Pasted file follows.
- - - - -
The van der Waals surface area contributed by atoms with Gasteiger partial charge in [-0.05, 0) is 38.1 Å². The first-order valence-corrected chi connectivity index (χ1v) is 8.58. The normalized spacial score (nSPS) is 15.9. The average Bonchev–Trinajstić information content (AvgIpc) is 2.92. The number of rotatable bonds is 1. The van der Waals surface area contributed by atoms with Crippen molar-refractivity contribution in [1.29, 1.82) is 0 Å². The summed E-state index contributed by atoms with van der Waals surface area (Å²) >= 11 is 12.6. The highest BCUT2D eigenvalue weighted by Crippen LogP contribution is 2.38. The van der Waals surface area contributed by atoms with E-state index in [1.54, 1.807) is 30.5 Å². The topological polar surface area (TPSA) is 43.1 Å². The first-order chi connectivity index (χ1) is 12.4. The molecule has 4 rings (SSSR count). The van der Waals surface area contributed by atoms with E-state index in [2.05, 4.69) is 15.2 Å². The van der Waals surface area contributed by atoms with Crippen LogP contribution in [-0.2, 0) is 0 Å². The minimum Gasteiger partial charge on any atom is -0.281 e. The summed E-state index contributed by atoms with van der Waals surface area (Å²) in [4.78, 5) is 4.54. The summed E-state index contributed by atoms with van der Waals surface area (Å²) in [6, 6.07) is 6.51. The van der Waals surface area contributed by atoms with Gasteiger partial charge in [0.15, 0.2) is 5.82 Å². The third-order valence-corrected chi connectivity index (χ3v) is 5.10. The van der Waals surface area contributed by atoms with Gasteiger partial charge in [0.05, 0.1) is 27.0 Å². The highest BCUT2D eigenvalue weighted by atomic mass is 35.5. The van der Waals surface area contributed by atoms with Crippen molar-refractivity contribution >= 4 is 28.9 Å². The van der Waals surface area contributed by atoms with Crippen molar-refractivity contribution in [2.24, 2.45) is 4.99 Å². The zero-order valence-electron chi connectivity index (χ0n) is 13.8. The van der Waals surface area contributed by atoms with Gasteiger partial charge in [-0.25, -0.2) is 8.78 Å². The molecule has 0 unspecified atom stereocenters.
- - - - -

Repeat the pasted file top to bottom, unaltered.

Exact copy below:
The van der Waals surface area contributed by atoms with Gasteiger partial charge in [-0.05, 0) is 38.1 Å². The first-order valence-corrected chi connectivity index (χ1v) is 8.58. The normalized spacial score (nSPS) is 15.9. The average Bonchev–Trinajstić information content (AvgIpc) is 2.92. The number of rotatable bonds is 1. The van der Waals surface area contributed by atoms with Crippen molar-refractivity contribution in [1.29, 1.82) is 0 Å². The summed E-state index contributed by atoms with van der Waals surface area (Å²) >= 11 is 12.6. The highest BCUT2D eigenvalue weighted by Crippen LogP contribution is 2.38. The van der Waals surface area contributed by atoms with E-state index in [1.54, 1.807) is 30.5 Å². The topological polar surface area (TPSA) is 43.1 Å². The first-order chi connectivity index (χ1) is 12.4. The molecule has 4 rings (SSSR count). The van der Waals surface area contributed by atoms with E-state index in [2.05, 4.69) is 15.2 Å². The van der Waals surface area contributed by atoms with Crippen LogP contribution in [-0.2, 0) is 0 Å². The minimum Gasteiger partial charge on any atom is -0.281 e. The summed E-state index contributed by atoms with van der Waals surface area (Å²) in [4.78, 5) is 4.54. The summed E-state index contributed by atoms with van der Waals surface area (Å²) in [6, 6.07) is 6.51. The van der Waals surface area contributed by atoms with Gasteiger partial charge in [0.15, 0.2) is 5.82 Å². The third-order valence-corrected chi connectivity index (χ3v) is 5.10. The van der Waals surface area contributed by atoms with Gasteiger partial charge in [0.05, 0.1) is 27.0 Å². The highest BCUT2D eigenvalue weighted by atomic mass is 35.5. The van der Waals surface area contributed by atoms with Crippen molar-refractivity contribution >= 4 is 28.9 Å². The van der Waals surface area contributed by atoms with Crippen molar-refractivity contribution in [2.24, 2.45) is 4.99 Å². The zero-order valence-electron chi connectivity index (χ0n) is 13.8. The van der Waals surface area contributed by atoms with Gasteiger partial charge in [-0.25, -0.2) is 8.78 Å². The molecule has 0 unspecified atom stereocenters.